The UK government has given an extra year to network providers to implement its new UK telco security requirements, but has rejected many other industry requests made during a public consultation on the pending Telecommunications Security Code of Practice, set to become law in October 2022 bar parliamentary objection.
It also refused to dilute rules that will make every telco retain log data on “access to security critical functions” for at least 13 months and keep more robust asset management records.
DCMS published the results of the consultation and its response this week, as the Electronic Communications (Security Measures) Regulations now head towards parliament for their final phase of scrutiny.
The rules — which are where the rubber hits the road under the Telecommunications (Security) Act 2021 — come as the government warned that “without effective telecoms security, disruption due to cyber attacks will continue to grow, including the potential for connectivity compromises and outages that could be catastrophic”.
UK telco security rules had aimed for network autarky
HMG has watered down stark plans designed to ensure that telcos could “where necessary, operate UK networks, without reliance on overseas staff, equipment or data” that would effectively ban offshoring network security functions, however, noting that “we have amended the wording in the regulations to clarify that public network providers must only take appropriate and proportionate measures to achieve these aims” as it said on Tuesday August 30.
Regulator Ofcom has also conducted its own consultation, which it has yet to publish.
Once both sets of regulations are finalised, network operators will have a much clearer view of what they will need to do – with fines of between £100,000 or up to 10% of turnover the incentive to get it right.
The most significant change from the draft Telecommunications Security Code of Practice regulations is a delay on the earliest implementation date for some security measures – this has changed from 31 March 2023, to 31 March 2024, giving telcos a further year. Other deadlines, for more complex security measures, remain unchanged at 31 March 2025, 2027 and 2028 for Tier 1 and 2 providers, with longer for Tier 3 operators.
“One respondent noted that roughly 40% of the proposed measures in the draft code of practice were due by 31 March 2023. Multiple respondents commented that implementing these measures by 31 March 2023 would not be possible without incurring very large and disproportionate costs,” HMG noted, adding “several respondents suggested that moving at such a rapid pace to implement the measures would risk creating new security vulnerabilities in their networks, as there would be insufficient time to test and securely deploy new measures.”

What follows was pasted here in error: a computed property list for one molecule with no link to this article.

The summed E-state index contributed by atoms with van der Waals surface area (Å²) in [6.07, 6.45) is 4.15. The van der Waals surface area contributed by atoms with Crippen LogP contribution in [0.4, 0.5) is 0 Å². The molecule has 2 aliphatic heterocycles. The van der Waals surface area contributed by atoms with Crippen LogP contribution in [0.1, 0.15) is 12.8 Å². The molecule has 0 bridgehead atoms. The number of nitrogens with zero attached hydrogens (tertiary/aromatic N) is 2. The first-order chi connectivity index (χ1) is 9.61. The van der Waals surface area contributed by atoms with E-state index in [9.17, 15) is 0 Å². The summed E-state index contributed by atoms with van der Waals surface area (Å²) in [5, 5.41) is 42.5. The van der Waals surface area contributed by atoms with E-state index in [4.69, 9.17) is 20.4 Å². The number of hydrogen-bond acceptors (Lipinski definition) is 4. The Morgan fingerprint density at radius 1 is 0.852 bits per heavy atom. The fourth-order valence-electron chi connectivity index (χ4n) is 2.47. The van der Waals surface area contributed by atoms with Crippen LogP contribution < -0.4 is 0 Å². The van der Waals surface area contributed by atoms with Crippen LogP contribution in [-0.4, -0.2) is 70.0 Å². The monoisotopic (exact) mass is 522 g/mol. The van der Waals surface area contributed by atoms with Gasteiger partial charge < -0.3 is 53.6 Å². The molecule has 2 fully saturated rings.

But the government rejected calls for different rules around cloud providers; several respondents said requirements for third-party virtualisation fabric providers to follow the same guidelines were impractical, and would put telcos at a competitive disadvantage. But the government’s response said the regs are “designed to ensure that providers are responsible for the security of their networks and services”.
“Where certain functions are contracted with third party suppliers (including cloud services) providers must take appropriate and proportionate steps to hold those third parties accountable in line with measures in regulation 7 concerning supply chains, regardless of the type of technology chosen for delivery of services,” added the response.
The government did remove a requirement that signalling messages be reconstructed rather than just transmitted – on the basis that, as a respondent pointed out, “the technical solution which would be needed to implement this measure is currently unavailable”. Instead the UK telco security regulations now require operators to make their systems secure against signalling attacks, without requiring reconstruction.
Another change, with significance for consumer-facing operations, was the removal of a suggestion that customers should be provided with replacement customer-premises equipment (CPE) at no cost, if it goes out of support. The government still wants telcos to keep CPE secure (in contrast to the current practice of never supplying updates for years-old devices) but now says “we do not believe it is appropriate to narrowly define CPE within the regulations”.
DCMS also tweaked the guidance about how networks should be able to respond in an emergency, to require network operators to maintain connectivity within the UK – even if international connectivity is lost.
The response noted that “providers that choose to operate networks across multiple countries” were not exempt from national resilience measures – i.e. if a multinational telco can’t communicate with its systems outside the UK, it still needs to keep its British operations going.
Respondents told the government the cost impacts of the new Telecommunications Security Code of Practice would be considerable – however, as much of the burden would have come from the very short implementation period required in the draft regulations, the changes will presumably have reduced this significantly.
Even with these changes, the requirements for much tighter security – and more stringent supply chain accountability – will have a significant impact. The government said it would publish a full business impact assessment when it puts the final UK telco security regulations before parliament.
“Implementation of the measures in the code of practice cannot be considered in isolation and must be viewed in light of other significant cost burdens that providers must shoulder. The regulations and code of practice must ensure that providers address pressing risks to their network security without jeopardising other strategic priorities or investment ambitions,” HMG said this week.